Marshall Field was born on August 18, 1834 in Conway, Massachusetts. In 1851, he moved to the city of Pittsfield, Massachusetts. It was there that he started his retail career in a local general store as an apprentice. In 1856, he moved to Chicago, Illinois, where he got a job as a clerk at Cooley, Wadsworth and Co., a general store. In 1857, the partners changed and the firm was renamed Cooley, Farwell & Co.
In 1862, Field was allowed to buy into the company and become a junior partner. It was subsequently renamed Farwell, Field & Co. In 1863, Field married a woman named Nannie Scott. They went on to have two children, Marshall jr. and Ethel.
From 1856 through 1865, Marshall pinched pennies and saved money until he had saved up $30,000. In 1865, he used his money to become a partner at a company owned by Potter Palmer, forming Field, Palmer, Leiter & Co. In 1867, Field and the other partners bought out Palmer's share and renamed the company to Field, Leiter & Company.
In 1881, Field managed to buy out the last partner and renamed the company Marshall Field and Company. The store was already popular with the Chicago populace, but it kept growing under Field's management. Field greatly valued the customer's happiness, providing amenities such as unconditional refunds, doormen, and consistent pricing for shoppers. He is also credited with coining the phrase "The customer is always right". These business strategies allowed him to amass a fortune of $100 million before his death.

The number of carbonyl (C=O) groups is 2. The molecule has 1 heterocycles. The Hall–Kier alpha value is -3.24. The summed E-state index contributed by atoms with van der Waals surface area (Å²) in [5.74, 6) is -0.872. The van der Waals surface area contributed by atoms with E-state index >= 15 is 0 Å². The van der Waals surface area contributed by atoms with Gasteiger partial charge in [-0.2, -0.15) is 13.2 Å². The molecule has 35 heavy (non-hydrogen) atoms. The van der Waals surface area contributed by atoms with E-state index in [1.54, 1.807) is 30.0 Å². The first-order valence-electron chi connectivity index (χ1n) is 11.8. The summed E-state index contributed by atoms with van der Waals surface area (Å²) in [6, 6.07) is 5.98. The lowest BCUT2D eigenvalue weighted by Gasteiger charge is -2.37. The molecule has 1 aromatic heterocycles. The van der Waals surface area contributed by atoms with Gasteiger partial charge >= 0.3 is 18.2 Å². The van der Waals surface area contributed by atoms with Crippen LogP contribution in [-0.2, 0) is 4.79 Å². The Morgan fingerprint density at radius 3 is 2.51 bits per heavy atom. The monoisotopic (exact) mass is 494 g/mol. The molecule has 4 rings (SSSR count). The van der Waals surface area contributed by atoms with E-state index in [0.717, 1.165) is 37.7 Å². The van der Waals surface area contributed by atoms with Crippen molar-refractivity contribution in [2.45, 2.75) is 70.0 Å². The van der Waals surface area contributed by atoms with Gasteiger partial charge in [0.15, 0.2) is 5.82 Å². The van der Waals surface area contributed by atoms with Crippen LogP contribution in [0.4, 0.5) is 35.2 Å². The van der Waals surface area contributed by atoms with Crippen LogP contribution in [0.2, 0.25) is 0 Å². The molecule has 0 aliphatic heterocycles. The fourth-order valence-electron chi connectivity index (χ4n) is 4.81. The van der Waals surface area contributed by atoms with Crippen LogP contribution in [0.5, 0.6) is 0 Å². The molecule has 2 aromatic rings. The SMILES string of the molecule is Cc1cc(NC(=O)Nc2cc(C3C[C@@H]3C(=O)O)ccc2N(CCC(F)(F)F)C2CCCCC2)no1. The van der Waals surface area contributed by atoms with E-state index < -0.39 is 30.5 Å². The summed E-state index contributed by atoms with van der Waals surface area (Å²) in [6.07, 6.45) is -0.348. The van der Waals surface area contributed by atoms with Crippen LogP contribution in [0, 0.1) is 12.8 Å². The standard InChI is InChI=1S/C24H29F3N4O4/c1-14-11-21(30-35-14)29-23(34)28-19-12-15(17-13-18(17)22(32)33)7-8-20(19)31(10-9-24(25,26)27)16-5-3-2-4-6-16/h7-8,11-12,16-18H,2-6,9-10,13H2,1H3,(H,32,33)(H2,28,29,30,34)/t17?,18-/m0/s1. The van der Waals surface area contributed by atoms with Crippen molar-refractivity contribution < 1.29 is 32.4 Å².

In 1896, Field's wife, Nannie, died and left him a widow. He remarried soon after to a woman named Delia Spencer Caton. During his free time, he started donating money to local organizations and helping to establish Chicago as one of the greatest cities in the world. His most notable contribution was a one million dollar endowment for the Field Museum of Natural History in Chicago, which took on his name. He also made a ten acre land donation to the University of Chicago so they could expand their campus.
Marshall Field died on January 16, 1906 in New York City from pneumonia. He had reportedly caught the illness after playing golf with Abraham Lincoln's son Robert. His will left another eight million dollars to the Field Museum of Natural History, allowing it to become one of the leading museums in the United States and the world. He was buried in Chicago's Graceland Cemetery.